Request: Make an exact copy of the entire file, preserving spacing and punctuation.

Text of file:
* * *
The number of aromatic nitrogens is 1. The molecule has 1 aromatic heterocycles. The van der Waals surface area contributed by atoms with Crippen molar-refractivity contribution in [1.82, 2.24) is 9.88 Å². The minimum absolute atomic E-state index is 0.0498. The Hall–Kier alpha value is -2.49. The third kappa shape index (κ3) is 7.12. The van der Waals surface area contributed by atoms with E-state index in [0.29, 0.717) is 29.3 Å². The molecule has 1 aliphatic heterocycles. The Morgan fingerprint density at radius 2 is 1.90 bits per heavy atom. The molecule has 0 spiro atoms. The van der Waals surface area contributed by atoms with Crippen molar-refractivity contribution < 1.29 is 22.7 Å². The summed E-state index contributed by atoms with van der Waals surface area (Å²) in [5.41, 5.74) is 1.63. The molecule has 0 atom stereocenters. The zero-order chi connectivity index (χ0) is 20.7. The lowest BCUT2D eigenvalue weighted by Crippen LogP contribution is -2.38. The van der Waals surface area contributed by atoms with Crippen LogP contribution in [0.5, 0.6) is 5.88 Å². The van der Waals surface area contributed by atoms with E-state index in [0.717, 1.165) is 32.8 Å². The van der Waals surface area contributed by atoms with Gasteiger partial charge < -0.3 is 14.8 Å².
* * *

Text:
The number of aromatic nitrogens is 1. The molecule has 1 aromatic heterocycles. The van der Waals surface area contributed by atoms with Crippen molar-refractivity contribution in [1.82, 2.24) is 9.88 Å². The minimum absolute atomic E-state index is 0.0498. The Hall–Kier alpha value is -2.49. The third kappa shape index (κ3) is 7.12. The van der Waals surface area contributed by atoms with E-state index in [0.29, 0.717) is 29.3 Å². The molecule has 1 aliphatic heterocycles. The Morgan fingerprint density at radius 2 is 1.90 bits per heavy atom. The molecule has 0 spiro atoms. The van der Waals surface area contributed by atoms with Crippen molar-refractivity contribution < 1.29 is 22.7 Å². The summed E-state index contributed by atoms with van der Waals surface area (Å²) in [5.41, 5.74) is 1.63. The molecule has 0 atom stereocenters. The zero-order chi connectivity index (χ0) is 20.7. The lowest BCUT2D eigenvalue weighted by Crippen LogP contribution is -2.38. The van der Waals surface area contributed by atoms with Crippen LogP contribution in [0.5, 0.6) is 5.88 Å². The van der Waals surface area contributed by atoms with E-state index in [0.717, 1.165) is 32.8 Å². The van der Waals surface area contributed by atoms with Gasteiger partial charge < -0.3 is 14.8 Å².